Child Custody/Parenting Time

Child Custody

What is Child Custody/Parenting Time?

One of the most emotionally charged issues in a divorce or paternity case is custody of the children.  Usually, both parents want to spend as much time as they can with the children, and agreeing to a parenting time schedule is often not easy.  The parenting time schedule describes how the parents share parental responsibility and are responsible for daily tasks associated with the upbringing of the children, the time-sharing schedule arrangements specifying the days, times, and holidays that the children will spend with each parent, and designates which parent is responsible for health care, school-related matters, other activities, and the methods and technologies that the parents will use to communicate with the children.


The best interests of the children is always the primary consideration when establishing custody and a parenting time schedule.  Whether parties are establishing or modifying a parenting time schedule, the best interests of the children will be analyzed. In Michigan, the best interest factors are as follows:

  • (a) The love, affection, and other emotional ties existing between the parties involved and the child.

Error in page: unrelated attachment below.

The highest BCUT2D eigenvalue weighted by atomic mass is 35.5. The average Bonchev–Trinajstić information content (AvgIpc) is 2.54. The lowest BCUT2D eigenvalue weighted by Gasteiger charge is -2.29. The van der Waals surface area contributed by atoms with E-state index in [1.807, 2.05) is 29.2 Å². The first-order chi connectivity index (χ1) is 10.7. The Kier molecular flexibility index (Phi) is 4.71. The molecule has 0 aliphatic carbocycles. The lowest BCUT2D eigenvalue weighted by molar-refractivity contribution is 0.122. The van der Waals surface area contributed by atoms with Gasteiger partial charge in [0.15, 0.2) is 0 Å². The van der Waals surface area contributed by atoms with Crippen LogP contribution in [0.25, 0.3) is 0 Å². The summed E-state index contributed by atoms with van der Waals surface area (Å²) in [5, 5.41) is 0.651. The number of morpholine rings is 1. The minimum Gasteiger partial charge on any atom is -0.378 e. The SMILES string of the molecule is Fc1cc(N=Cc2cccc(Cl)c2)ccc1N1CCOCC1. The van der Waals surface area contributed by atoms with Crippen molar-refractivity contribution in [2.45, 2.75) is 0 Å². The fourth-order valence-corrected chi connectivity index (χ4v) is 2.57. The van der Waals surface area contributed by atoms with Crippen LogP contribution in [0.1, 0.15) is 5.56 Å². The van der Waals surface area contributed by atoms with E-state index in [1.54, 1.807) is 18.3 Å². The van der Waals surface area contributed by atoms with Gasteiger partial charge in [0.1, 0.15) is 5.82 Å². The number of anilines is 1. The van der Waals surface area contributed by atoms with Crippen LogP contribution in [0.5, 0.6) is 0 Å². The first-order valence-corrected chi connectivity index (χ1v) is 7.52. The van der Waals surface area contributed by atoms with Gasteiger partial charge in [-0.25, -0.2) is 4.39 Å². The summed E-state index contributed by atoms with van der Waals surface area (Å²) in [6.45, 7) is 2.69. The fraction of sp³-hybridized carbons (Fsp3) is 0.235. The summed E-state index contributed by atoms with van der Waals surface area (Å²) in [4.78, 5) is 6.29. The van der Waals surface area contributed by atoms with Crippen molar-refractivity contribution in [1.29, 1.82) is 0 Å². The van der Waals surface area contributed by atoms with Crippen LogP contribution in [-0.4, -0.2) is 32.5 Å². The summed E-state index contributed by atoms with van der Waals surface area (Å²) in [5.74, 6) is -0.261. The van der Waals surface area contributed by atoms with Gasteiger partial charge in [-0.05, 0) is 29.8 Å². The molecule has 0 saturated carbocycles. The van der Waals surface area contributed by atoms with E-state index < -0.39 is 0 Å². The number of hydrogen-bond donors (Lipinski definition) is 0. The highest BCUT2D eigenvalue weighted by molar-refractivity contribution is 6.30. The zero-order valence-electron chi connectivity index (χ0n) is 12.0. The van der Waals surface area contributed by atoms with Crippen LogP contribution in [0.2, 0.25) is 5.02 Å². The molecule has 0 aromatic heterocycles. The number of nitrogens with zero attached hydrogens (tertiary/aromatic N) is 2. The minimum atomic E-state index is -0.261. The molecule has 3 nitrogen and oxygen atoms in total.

• (b) The capacity and disposition of the parties involved to give the child love, affection, and guidance and to continue the education and raising of the child in his or her religion or creed, if any.
  • (c) The capacity and disposition of the parties involved to provide the child with food, clothing, medical care or other remedial care recognized and permitted under the laws of this state in place of medical care, and other material needs.
  • (d) The length of time the child has lived in a stable, satisfactory environment, and the desirability of maintaining continuity.
  • (e) The permanence, as a family unit, of the existing or proposed custodial home or homes.
  • (f) The moral fitness of the parties involved.
  • (g) The mental and physical health of the parties involved.
  • (h) The home, school, and community record of the child.
  • (i) The reasonable preference of the child, if the court considers the child to be of sufficient age to express preference.
  • (j) The willingness and ability of each of the parties to facilitate and encourage a close and continuing parent-child relationship between the child and the other parent or the child and the parents. A court may not consider negatively for the purposes of this factor any reasonable action taken by a parent to protect a child or that parent from sexual assault or domestic violence by the child’s other parent.
  • (k) Domestic violence, regardless of whether the violence was directed against or witnessed by the child.
  • (l) Any other factor considered by the court to be relevant to a particular child custody dispute.


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